Extreme poverty rates in Sri Lanka are low compared to other countries in the region. According to the Asian Development Bank, only 0.2% of the employed population lived on less than $1.90 per day in 2021. However, the quality of life in Sri Lanka remains low as more than 13% of the Sri Lankan population lived on less than $3.65 per day in 2016. Estimates indicate that, by 2019, this rate may have reduced to about 11%, meaning more people were escaping poverty and capable of fulfilling their most basic needs. However, the struggles from the COVID-19 pandemic and the 2022 economic crisis have caused a regression in poverty rates in Sri Lanka, thus, being poor in Sri Lanka is a new reality for many.
Sri Lanka’s Impoverished
According to the National Multidimensional Poverty Index (NMPI), of every six people in Sri Lanka, one suffers from multidimensional poverty. However, being poor in Sri Lanka is more probable in certain areas and among specific age groups.
In Sri Lanka, there is a significant difference in poverty between rural and urban districts. More than 80% of the multidimensionally deprived are living in rural areas, which makes this group a priority.
Plantation communities in Sri Lanka face significant impacts of poverty. Although these communities make up 4.5% of the national population, according to data from 2019, plantation communities make up 14.4% of Sri Lanka’s poor. Plantation communities are vulnerable to poverty due to a history of oppression and marginalization. Many plantation workers face modern slavery conditions and do not earn a living wage. Children living in plantation communities are exposed to harsh working conditions and lack opportunities to prosper in life as access to quality education is lacking, among other issues.
Children, in general, are at risk of being poor in Sri Lanka. UNICEF reports that 42.2% of Sri Lankan children between 0 and 4 years old suffer from multidimensional poverty, according to the Child Multidimensional Poverty Index (CMPI). These deprivations include a lack of nutrition, inaccessible education and inadequate access to clean water sources. About 33% of poor children suffer from a form of malnutrition. However, there are no real differences between boys and girls in terms of exposure to poverty, which means there is no gender disparity in relation to poverty among children.
The Effects of the 2022 Crisis
Despite the country’s efforts to move away from poverty and the numerous improvements during the last decade, Sri Lanka’s current economic crisis has shaken the country. The World Bank estimates that poverty rates could double in 2022, rising from 13.1% to 25.6%. This would mark the highest poverty numbers in Sri Lanka since 2009.
The BBC explains that the COVID-19 pandemic marked the onset of Sri Lanka’s economic crisis as the tourism sector faced severe impacts. Then-President Rajapaksa’s “economic mismanagement” and poor financial decisions also played a significant role — Sri Lanka ran out of foreign currency and fell into immense financial debt.
Sri Lanka’s inflation rate stood at more than 50% by July 2022 and citizens faced “daily power cuts and shortages of basics such as fuel, food and medicines,” the BBC says. The Russia-Ukraine war has further exacerbated inflation across the world.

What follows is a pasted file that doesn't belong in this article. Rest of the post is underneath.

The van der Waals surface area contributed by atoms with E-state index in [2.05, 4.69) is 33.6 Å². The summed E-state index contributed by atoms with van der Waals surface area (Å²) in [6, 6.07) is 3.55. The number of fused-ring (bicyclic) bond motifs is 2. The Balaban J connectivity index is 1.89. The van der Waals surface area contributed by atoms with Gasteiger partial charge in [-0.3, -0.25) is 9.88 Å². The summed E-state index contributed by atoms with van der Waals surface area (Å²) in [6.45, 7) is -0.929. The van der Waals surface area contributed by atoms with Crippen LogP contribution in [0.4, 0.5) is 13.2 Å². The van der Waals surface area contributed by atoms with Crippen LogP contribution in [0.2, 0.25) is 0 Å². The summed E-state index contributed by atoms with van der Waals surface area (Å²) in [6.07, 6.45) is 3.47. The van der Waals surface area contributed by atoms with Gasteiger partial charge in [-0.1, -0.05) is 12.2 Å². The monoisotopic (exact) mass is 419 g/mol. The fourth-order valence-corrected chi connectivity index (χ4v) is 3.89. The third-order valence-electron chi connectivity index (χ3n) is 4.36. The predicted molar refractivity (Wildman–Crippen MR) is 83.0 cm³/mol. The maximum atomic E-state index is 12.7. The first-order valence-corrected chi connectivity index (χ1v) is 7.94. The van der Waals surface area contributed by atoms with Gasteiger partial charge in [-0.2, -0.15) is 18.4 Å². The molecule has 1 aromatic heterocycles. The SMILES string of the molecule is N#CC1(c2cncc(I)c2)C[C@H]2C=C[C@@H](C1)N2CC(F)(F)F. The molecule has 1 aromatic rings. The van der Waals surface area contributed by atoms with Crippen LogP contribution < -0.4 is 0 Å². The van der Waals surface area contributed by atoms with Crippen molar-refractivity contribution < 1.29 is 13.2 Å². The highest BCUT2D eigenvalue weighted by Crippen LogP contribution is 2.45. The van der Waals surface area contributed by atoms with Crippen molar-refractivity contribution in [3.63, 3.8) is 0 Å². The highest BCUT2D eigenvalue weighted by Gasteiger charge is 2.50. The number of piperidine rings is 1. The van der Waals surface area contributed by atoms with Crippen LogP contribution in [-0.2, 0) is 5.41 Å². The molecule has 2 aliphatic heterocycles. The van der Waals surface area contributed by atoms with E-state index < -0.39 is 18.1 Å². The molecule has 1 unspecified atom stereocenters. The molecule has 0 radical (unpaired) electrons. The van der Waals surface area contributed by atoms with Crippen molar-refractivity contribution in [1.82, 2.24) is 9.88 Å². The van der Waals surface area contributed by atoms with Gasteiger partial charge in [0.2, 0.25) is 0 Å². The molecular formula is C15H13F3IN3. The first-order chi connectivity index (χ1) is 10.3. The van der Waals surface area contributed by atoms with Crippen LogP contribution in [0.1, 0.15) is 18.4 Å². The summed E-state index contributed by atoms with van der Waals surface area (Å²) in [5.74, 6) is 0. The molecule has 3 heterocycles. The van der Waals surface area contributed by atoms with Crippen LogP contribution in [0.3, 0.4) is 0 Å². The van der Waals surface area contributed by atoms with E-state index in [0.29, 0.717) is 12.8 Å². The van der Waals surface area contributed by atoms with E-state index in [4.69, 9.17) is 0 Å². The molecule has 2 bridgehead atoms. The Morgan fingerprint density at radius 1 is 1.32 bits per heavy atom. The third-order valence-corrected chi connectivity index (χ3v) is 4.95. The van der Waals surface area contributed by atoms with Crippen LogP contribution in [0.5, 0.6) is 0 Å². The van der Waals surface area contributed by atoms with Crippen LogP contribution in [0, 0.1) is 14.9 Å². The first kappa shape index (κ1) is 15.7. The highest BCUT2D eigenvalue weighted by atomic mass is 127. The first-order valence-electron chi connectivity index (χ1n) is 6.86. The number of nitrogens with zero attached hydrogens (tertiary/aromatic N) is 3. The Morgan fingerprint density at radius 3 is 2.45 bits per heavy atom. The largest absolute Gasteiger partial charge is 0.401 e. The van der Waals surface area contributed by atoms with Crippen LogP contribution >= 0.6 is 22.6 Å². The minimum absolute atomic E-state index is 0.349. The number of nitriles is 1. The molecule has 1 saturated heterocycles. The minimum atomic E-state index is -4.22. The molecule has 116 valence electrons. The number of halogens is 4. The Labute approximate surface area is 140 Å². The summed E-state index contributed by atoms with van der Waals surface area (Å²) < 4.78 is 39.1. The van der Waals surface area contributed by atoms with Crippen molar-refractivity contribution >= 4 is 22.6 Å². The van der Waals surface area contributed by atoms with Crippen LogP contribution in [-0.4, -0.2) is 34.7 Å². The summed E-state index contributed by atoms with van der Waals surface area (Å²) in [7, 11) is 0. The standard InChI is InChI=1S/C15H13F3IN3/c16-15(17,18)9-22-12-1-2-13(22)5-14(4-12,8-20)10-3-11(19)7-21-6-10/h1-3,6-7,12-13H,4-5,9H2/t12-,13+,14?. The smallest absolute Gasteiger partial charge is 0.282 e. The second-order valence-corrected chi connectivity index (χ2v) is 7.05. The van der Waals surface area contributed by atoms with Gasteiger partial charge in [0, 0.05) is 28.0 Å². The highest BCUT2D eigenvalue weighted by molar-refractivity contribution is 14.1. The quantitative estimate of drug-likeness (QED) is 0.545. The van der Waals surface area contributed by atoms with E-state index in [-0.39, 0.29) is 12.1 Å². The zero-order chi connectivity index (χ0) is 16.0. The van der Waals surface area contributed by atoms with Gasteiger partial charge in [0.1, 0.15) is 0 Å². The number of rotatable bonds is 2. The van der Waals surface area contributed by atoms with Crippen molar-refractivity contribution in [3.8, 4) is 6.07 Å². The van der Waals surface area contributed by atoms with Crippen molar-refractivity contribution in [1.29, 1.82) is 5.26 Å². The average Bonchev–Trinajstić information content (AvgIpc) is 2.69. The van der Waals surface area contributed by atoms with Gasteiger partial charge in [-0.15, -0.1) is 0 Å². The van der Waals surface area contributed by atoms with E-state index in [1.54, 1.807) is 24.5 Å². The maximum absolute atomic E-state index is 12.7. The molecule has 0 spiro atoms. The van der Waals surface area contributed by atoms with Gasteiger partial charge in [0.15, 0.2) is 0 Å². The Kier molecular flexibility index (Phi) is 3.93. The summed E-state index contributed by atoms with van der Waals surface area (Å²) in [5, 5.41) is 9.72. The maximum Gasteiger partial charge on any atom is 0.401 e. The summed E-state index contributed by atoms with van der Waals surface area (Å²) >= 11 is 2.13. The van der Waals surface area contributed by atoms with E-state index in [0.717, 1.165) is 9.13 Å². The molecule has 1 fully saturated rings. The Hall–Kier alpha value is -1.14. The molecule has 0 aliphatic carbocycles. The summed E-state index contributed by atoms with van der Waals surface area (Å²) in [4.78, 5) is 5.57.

The situation affects poor households more severely as purchasing power becomes even lower. The economic recession also caused about 500,000 job losses in industry and service sectors between 2021 and 2022, the World Bank says.
Russia is the third-largest exporter of Sri Lankan tea, but these exports drastically dropped since the start of the Russia-Ukraine war. Furthermore, Sri Lanka banned imports of fertilizer in April 2021, which gravely affected agriculture as farmers had no alternatives. In fact, the 2021/2022 planting season noted a 50% drop in production. This has affected food security in the country and the livelihoods of about 2 million farmers and 40% of the population deriving income from agriculture.
According to ReliefWeb in November 2022, 6.3 million Sri Lankans are enduring moderate or severe food insecurity. Furthermore, severe acute food insecurity affects 66,000 Sri Lankans, 18,000 of whom come from plantation/estate communities.
Deteriorating conditions have led to nationwide protests that concluded with the resignation of President Gotabaya Rajapaksa. Therefore, toward the end of July 2022, Sri Lanka imposed a state of emergency due to political and economic stability collapsing at the same time.
In September 2022, the IMF offered Sri Lanka an initial bailout loan of almost $3 billion. The funding looks to “stabilize the economy, protect the livelihoods of the Sri Lankan people and prepare the ground for economic recovery and promoting sustainable and inclusive growth.” Furthermore, an IMF loan may encourage other lenders to reestablish trust with Sri Lanka, which currently has $50 billion worth of debt as of July 2022.
Due to the unprecedented inflation rates, the government reacted by increasing direct financial assistance. Acting President Ranil Wickremesinghe implemented the Welfare Benefit Fast Track Programme ‘Leave No One Behind’ to assist low-income households in Sri Lanka. By October 12, 2022, the program had received 2.3 million applications for assistance. The program is projected to benefit about 3.9 million Sri Lankans.
Because Sri Lanka’s social safety nets have limitations due to the country’s lack of finance, foreign aid to Sri Lanka is crucial amid the country’s economic crisis.
– Carla Tomas